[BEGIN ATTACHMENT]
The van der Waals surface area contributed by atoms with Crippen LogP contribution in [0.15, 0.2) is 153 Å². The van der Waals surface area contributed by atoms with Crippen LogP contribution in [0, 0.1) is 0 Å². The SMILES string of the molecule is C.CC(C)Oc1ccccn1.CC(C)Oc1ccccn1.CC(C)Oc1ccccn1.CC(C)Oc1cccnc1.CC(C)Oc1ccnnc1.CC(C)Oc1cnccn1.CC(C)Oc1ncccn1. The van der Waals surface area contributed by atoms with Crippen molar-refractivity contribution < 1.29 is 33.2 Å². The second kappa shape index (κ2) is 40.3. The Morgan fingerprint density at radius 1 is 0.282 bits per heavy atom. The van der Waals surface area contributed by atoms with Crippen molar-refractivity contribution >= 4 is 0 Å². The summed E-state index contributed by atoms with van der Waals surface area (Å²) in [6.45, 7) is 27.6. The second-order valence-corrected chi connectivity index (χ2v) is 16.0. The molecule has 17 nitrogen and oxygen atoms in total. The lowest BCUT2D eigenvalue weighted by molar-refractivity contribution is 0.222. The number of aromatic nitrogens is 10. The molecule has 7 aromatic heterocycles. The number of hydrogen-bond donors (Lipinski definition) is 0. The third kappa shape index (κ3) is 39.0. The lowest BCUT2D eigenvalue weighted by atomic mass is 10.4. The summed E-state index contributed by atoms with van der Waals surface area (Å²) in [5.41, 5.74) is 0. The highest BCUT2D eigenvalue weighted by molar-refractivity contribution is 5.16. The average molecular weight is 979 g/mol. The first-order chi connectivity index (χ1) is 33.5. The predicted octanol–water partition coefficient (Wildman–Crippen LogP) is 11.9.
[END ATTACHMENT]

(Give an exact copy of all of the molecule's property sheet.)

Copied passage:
The van der Waals surface area contributed by atoms with Crippen LogP contribution in [0.15, 0.2) is 153 Å². The van der Waals surface area contributed by atoms with Crippen LogP contribution in [0, 0.1) is 0 Å². The SMILES string of the molecule is C.CC(C)Oc1ccccn1.CC(C)Oc1ccccn1.CC(C)Oc1ccccn1.CC(C)Oc1cccnc1.CC(C)Oc1ccnnc1.CC(C)Oc1cnccn1.CC(C)Oc1ncccn1. The van der Waals surface area contributed by atoms with Crippen molar-refractivity contribution < 1.29 is 33.2 Å². The second kappa shape index (κ2) is 40.3. The Morgan fingerprint density at radius 1 is 0.282 bits per heavy atom. The van der Waals surface area contributed by atoms with Crippen molar-refractivity contribution >= 4 is 0 Å². The summed E-state index contributed by atoms with van der Waals surface area (Å²) in [6.45, 7) is 27.6. The second-order valence-corrected chi connectivity index (χ2v) is 16.0. The molecule has 17 nitrogen and oxygen atoms in total. The lowest BCUT2D eigenvalue weighted by molar-refractivity contribution is 0.222. The number of aromatic nitrogens is 10. The molecule has 7 aromatic heterocycles. The number of hydrogen-bond donors (Lipinski definition) is 0. The third kappa shape index (κ3) is 39.0. The lowest BCUT2D eigenvalue weighted by atomic mass is 10.4. The summed E-state index contributed by atoms with van der Waals surface area (Å²) in [5.41, 5.74) is 0. The highest BCUT2D eigenvalue weighted by molar-refractivity contribution is 5.16. The average molecular weight is 979 g/mol. The first-order chi connectivity index (χ1) is 33.5. The predicted octanol–water partition coefficient (Wildman–Crippen LogP) is 11.9.